Didier Stevens

Thursday 30 June 2011

Integrating My CCTV DVR And Alarm System

Filed under: Hacking,Hardware — Didier Stevens @ 20:49

I’ve designed and installed my own home automation system: it allows me to control lights and appliances, and monitor activity and environmental parameters at home.

I also have a CCTV DVR with a couple of cameras around the house.

Until now, these 2 systems were not linked. If a PIR sensor detected movement in the garden and later I wanted to see what caused the movement, I had to write down the timestamp and then rewind the DVR around the time the movement was detected. Not anymore. My CCTV DVR has an external IO connector, and now events detected by my alarm system are logged on my DVR. I just have to click on an event on my DVR and the video starts to play.

The problem I faced to achieve this integration, was the lack of documentation. There was no pinout of the external IO connector, not in the manual and not online. So I had to reverse engineer it.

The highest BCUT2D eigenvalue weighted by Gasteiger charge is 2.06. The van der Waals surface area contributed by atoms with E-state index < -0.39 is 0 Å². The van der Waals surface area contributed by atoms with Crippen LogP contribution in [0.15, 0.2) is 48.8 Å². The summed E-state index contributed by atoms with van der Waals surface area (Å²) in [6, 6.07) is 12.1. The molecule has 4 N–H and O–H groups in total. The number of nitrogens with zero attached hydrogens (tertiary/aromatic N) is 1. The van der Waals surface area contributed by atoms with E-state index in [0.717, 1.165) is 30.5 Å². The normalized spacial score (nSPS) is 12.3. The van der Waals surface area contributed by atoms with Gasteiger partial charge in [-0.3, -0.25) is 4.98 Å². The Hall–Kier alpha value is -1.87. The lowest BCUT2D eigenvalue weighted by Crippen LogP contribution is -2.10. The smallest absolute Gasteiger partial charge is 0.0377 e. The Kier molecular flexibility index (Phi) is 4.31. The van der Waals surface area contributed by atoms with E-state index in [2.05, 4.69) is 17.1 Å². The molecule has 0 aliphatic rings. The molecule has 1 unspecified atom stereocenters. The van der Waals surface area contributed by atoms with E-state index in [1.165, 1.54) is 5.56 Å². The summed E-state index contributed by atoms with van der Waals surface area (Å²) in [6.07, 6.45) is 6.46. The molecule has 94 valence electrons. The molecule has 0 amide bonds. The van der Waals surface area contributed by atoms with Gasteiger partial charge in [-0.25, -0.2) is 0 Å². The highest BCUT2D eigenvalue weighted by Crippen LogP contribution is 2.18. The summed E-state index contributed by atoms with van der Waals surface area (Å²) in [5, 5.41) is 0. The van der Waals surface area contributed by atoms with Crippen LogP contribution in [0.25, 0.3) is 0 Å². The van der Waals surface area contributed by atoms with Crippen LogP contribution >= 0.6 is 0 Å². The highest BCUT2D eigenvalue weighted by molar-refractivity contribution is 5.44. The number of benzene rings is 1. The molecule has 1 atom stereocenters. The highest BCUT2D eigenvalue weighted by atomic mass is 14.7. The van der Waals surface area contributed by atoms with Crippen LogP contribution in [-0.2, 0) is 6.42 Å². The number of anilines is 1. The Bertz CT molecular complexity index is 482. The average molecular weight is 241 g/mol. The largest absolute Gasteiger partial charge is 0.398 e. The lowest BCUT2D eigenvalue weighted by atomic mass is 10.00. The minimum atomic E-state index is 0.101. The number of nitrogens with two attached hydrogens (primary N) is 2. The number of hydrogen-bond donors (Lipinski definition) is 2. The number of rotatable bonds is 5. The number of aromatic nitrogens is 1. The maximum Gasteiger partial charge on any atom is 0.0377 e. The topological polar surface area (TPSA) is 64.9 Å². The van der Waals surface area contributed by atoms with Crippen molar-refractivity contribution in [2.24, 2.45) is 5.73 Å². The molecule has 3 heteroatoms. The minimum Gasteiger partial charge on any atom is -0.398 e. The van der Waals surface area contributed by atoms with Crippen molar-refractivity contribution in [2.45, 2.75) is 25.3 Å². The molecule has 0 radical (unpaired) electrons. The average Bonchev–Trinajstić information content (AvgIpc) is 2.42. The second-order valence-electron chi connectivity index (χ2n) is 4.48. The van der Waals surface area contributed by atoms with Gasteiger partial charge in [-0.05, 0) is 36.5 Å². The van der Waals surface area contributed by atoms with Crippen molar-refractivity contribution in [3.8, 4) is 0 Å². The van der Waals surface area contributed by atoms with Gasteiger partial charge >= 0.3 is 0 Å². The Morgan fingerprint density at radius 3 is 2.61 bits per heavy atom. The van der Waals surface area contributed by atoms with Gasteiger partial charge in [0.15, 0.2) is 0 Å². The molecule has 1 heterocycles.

My CCTV DVR is a DVR4L5 sold by Velleman, and is actually produced by AVTECH in Taiwan. The external IO connector is a 9 pin DSUB connector. I can use it to send 4 different alarms to the DVR. But for this to work, the alarm has first to be configured on the DVR:

Set the channel for which you want the alarm to register to N.C. This means Normally Closed, which is counter-intuitive, because I’m using a Normally Open alarm. When I now close the circuit between pin 1 and pin 5 of the external IO connector, an alarm event gets logged and the DVR’s buzzer alerts me. Since I don’t need that buzzer to alert me, I disable it:

Here is an example of alarm events logged by the CCTV DVR: